Western Canadian feeder cattle prices were $2 per hundredweight lower to $2 per hundredweight higher in comparison to a week earlier. Sellers were passing on record-high bids for heavier-weight feeder cattle, which is usually a signal that the market is due for a correction.
Angus-cross light-flesh steers averaging 880 pounds sold for $141 in central Alberta. A large group of 300 steers of black and red British cattle with medium to light flesh reached $148. Demand for lighter-weight cattle remains firm as 528-lb. steers touched $199/cwt in east-central Alberta. The steer/heifer spread remain relatively wide, with heifers trading at a $15 to $20 discount to steers.
The North American slaughter pace has slowed over the past two weeks due to unfavourable margins. Packers have been unable to pass on the higher price of fed cattle as wholesale prices come under pressure. Consumer disposable income is up approximately three per cent in comparison to last year, while cattle prices are up approximately 20 per cent. The increase in cattle prices has outpaced the increase in consumer income; therefore, the market is rationing demand.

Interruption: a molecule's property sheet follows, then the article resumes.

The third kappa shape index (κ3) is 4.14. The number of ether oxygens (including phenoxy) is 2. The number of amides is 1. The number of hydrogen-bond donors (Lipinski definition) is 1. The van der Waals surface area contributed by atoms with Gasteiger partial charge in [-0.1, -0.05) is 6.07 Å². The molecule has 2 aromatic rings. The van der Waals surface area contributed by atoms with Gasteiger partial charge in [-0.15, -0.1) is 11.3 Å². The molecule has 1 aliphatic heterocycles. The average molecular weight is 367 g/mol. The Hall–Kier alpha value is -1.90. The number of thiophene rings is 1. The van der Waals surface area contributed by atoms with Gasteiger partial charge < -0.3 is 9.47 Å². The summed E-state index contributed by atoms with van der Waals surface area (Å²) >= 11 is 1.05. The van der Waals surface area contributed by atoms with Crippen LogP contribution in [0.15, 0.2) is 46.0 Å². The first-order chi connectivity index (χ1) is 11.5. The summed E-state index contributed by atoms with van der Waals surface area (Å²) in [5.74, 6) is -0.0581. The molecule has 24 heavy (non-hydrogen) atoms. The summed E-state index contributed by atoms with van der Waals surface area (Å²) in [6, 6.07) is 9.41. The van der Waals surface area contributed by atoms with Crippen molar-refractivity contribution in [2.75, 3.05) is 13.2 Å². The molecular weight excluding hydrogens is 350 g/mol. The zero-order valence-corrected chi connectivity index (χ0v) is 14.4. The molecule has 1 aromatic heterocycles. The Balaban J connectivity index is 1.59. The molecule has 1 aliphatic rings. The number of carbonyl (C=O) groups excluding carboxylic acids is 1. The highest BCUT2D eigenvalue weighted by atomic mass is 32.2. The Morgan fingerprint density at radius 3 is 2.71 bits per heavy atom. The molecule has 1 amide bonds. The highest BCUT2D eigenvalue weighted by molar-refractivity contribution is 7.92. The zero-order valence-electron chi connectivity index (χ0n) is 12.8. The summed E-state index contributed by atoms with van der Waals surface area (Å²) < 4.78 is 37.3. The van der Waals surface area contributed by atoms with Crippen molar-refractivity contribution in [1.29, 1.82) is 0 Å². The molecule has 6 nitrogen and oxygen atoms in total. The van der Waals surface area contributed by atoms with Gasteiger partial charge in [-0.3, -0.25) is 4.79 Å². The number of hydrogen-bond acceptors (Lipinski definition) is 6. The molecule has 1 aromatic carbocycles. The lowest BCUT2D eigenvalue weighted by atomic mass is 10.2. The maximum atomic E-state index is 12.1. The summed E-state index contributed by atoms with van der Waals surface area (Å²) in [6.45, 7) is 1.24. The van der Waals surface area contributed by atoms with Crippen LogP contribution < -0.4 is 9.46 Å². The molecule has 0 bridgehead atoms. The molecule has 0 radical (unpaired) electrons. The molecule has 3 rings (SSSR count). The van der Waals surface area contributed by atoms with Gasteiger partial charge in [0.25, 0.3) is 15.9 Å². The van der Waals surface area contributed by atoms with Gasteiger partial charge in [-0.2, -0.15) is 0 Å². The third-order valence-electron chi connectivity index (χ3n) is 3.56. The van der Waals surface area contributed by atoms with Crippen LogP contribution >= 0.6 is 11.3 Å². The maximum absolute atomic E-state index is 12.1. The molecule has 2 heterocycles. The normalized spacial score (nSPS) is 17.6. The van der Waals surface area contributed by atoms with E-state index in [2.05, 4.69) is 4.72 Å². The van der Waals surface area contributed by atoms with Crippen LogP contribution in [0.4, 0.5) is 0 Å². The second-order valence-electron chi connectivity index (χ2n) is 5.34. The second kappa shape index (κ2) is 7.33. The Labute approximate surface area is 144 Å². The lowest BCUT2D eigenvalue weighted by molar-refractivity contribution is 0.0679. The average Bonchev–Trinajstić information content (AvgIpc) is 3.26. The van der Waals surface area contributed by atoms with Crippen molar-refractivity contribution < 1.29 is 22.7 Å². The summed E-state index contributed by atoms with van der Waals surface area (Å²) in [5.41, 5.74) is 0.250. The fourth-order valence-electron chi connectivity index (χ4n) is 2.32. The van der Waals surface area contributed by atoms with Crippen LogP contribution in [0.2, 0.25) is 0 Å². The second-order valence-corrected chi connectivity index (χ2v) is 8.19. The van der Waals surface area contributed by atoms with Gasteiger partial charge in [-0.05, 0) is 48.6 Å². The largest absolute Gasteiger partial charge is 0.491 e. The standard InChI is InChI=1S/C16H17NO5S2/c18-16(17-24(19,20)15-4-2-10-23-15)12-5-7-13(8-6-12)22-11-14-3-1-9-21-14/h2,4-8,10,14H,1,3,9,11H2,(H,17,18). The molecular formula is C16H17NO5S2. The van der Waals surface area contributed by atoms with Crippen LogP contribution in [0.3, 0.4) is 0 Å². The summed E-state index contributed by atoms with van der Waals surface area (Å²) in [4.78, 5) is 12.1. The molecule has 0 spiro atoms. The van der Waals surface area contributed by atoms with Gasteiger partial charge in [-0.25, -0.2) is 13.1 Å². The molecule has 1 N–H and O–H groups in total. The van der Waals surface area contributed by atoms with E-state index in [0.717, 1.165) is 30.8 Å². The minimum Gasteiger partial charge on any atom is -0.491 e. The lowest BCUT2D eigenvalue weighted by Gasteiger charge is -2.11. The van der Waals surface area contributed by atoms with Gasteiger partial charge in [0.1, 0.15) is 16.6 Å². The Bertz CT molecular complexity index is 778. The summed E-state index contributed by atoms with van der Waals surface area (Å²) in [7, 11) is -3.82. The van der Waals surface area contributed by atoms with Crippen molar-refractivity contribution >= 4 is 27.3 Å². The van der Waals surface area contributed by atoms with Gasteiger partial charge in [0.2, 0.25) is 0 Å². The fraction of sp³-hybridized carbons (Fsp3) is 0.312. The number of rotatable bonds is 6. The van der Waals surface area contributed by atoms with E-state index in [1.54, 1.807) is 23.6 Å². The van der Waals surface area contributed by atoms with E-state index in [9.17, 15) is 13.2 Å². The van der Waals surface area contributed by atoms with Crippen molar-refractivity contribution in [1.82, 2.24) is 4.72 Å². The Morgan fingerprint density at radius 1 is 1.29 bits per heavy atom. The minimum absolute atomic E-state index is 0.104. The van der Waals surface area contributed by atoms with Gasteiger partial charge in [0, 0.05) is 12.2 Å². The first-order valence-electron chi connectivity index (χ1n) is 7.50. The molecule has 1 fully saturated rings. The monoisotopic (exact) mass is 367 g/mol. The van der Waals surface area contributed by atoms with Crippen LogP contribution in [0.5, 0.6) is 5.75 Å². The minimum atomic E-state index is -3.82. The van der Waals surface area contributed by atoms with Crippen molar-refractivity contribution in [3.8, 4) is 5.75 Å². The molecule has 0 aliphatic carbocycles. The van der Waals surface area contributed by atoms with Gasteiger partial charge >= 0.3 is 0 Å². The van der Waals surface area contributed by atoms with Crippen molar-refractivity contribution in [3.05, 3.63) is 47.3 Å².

Can the current economic environment justify December live cattle futures at $134? U.S. ground beef prices are up 15 per cent relative to last year, but higher-end cuts such as the sirloin steak are actually below year-ago levels. Strength in the deferred live cattle futures has been the main factor driving nearby feeder cattle prices higher and the fed market is due for a correction. Cow-calf operators need to assess the risk/reward; the upside potential is limited from current levels.
— Jerry Klassen is a commodity market analyst in Winnipeg and maintains an interest in the family feedlot in southern Alberta. He writes an in-depth biweekly commentary, Canadian Feedlot and Cattle Market Analysis, for feedlot operators in Canada. He can be reached by email at [email protected] or at 204-287-8268 for questions or comments.